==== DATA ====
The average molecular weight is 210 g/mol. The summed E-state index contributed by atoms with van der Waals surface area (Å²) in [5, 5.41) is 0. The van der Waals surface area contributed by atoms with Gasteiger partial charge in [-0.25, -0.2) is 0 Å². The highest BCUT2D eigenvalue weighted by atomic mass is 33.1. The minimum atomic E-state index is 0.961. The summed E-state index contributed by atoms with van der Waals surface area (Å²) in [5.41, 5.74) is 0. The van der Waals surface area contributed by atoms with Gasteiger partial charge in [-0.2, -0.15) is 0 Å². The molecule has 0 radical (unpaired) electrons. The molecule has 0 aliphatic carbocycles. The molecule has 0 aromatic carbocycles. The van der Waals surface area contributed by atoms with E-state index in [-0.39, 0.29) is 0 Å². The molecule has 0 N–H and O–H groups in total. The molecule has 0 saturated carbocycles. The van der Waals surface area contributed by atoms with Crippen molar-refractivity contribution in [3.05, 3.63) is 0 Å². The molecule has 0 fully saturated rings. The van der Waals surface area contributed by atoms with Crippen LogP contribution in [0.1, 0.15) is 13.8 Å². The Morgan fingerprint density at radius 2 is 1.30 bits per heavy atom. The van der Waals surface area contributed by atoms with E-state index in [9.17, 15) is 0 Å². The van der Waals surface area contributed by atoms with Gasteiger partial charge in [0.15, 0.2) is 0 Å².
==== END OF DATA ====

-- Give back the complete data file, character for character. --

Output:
The average molecular weight is 210 g/mol. The summed E-state index contributed by atoms with van der Waals surface area (Å²) in [5, 5.41) is 0. The van der Waals surface area contributed by atoms with Gasteiger partial charge in [-0.25, -0.2) is 0 Å². The highest BCUT2D eigenvalue weighted by atomic mass is 33.1. The minimum atomic E-state index is 0.961. The summed E-state index contributed by atoms with van der Waals surface area (Å²) in [5.41, 5.74) is 0. The van der Waals surface area contributed by atoms with Gasteiger partial charge in [-0.2, -0.15) is 0 Å². The molecule has 0 radical (unpaired) electrons. The molecule has 0 aliphatic carbocycles. The molecule has 0 aromatic carbocycles. The van der Waals surface area contributed by atoms with E-state index in [-0.39, 0.29) is 0 Å². The molecule has 0 N–H and O–H groups in total. The molecule has 0 saturated carbocycles. The van der Waals surface area contributed by atoms with Crippen molar-refractivity contribution in [3.05, 3.63) is 0 Å². The molecule has 0 fully saturated rings. The van der Waals surface area contributed by atoms with Crippen LogP contribution in [0.1, 0.15) is 13.8 Å². The Morgan fingerprint density at radius 2 is 1.30 bits per heavy atom. The van der Waals surface area contributed by atoms with E-state index in [9.17, 15) is 0 Å². The van der Waals surface area contributed by atoms with Gasteiger partial charge in [0.15, 0.2) is 0 Å².